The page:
And so then to Chile. After eight wonderful, sweaty, elaborately spiced months in Asia, we needed a change. As our littlest was too little for Patagonia and the seasons were against us, we had decided on a lesser-known alternative — the Chilean Lake District. All volcanic landscapes and grazing cattle, the autumnal air was cool and the colours warm. It was there, set deep in the countryside around those glimmering lakes, that we found what we’d been looking for. And it was called ‘Turismo rural’.
Turismo rural is an organisation that enables families living in rural areas and villages to host tourists keen to experience a place in the most authentic way. It exists here, there and everywhere in some form, but in the Chilean lakes two men have made it mean business. There is a website, though it takes a bit of Spanish and a lot of digging. It is worth it though, because it’s a treasure trove of characters and cultures, of glimpses into how people really live. Each family has a story, a specialism, a particular passion, and all you need to do is contact the hosts directly and organise your stay. For around £40-£80 a day for a family of four, you can ride horses, help out on farms, sail, raft, hike, cook and the list goes on. We, being us, want to eat.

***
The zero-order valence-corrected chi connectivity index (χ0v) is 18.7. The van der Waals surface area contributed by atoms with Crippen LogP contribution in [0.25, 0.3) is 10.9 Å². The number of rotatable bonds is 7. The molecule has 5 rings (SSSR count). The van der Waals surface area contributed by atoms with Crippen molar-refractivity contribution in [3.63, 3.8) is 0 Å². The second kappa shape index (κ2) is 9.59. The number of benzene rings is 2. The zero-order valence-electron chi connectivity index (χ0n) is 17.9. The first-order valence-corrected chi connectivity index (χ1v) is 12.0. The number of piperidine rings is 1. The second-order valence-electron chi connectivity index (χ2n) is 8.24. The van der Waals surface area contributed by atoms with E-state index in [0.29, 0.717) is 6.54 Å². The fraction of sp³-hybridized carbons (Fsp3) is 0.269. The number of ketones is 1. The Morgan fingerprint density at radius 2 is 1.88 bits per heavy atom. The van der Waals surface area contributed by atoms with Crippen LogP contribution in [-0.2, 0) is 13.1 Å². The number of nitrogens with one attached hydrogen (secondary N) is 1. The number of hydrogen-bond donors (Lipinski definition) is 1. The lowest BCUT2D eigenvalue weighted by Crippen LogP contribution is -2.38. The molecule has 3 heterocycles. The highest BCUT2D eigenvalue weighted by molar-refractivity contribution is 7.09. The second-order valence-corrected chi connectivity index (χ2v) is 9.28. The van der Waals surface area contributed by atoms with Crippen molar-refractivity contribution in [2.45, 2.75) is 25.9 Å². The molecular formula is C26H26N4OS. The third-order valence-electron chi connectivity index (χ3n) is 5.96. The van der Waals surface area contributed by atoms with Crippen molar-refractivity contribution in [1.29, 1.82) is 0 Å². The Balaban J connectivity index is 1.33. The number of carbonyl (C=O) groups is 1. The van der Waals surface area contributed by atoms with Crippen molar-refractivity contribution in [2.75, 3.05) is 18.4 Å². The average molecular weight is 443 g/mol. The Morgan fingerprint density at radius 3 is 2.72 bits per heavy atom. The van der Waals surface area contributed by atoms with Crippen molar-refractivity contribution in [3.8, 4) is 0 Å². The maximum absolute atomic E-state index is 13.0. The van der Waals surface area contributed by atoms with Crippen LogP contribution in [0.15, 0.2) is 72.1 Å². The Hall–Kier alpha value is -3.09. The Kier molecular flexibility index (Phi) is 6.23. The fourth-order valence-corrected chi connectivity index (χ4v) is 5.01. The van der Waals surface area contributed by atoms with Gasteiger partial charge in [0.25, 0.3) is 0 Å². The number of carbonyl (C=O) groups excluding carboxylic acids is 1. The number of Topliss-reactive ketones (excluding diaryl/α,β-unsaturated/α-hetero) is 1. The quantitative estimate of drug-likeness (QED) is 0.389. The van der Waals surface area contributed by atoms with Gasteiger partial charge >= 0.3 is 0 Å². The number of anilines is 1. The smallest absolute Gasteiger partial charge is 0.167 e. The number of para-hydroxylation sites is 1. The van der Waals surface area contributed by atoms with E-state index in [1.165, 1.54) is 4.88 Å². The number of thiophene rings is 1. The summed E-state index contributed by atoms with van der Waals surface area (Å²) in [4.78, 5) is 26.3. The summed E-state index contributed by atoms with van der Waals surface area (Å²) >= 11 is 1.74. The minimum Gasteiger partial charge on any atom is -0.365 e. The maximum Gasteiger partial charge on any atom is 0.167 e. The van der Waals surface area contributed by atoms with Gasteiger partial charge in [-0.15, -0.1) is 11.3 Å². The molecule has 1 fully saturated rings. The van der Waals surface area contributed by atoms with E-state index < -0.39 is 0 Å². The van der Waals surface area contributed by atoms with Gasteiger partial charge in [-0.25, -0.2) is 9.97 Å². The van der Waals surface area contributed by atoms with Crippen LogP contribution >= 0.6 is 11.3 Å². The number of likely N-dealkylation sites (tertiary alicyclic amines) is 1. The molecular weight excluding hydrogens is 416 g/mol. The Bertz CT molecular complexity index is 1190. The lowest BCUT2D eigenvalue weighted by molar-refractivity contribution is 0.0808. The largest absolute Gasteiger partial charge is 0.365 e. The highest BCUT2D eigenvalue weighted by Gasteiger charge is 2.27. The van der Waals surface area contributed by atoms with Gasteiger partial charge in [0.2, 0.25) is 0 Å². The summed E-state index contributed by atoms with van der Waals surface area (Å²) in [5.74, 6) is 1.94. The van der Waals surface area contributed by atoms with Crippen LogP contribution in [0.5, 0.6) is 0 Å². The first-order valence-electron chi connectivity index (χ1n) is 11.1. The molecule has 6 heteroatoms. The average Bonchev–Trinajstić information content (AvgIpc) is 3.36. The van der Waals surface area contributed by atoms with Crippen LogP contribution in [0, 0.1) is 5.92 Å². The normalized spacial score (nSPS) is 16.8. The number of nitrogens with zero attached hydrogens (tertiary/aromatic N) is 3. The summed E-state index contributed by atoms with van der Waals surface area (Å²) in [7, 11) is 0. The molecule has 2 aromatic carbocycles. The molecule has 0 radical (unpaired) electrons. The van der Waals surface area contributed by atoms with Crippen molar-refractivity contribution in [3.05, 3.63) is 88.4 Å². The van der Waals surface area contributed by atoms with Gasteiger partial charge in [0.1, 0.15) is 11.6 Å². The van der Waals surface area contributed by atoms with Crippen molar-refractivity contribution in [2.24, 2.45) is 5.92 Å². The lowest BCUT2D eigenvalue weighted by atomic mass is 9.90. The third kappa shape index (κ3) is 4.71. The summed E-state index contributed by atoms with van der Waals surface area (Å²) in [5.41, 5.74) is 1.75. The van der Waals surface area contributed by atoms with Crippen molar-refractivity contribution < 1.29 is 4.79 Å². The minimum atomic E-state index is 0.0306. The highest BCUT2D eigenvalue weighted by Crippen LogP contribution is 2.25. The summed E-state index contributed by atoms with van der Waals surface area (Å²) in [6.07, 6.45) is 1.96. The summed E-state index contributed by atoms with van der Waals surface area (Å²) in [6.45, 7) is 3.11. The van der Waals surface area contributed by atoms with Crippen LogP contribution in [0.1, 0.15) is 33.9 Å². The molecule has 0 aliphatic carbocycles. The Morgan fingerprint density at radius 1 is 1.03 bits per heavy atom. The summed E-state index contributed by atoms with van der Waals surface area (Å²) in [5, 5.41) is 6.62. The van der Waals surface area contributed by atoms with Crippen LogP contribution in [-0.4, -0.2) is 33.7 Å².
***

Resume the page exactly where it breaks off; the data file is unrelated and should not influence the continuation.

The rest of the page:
We have three weeks to spend around the lakes and we’ve chosen our people carefully. Our time in the countryside kicks off with a stay at Marta’s place, where she teaches us to cook a classic ‘cazuela de pollo de campo’ and all its accompaniments. It’s a chicken stew, yes, but with twists and turns and unusual ingredients all over the place. We pass out, full and happy, under a pile of knitted blankets, a Mapuche hanging on the wall above our heads.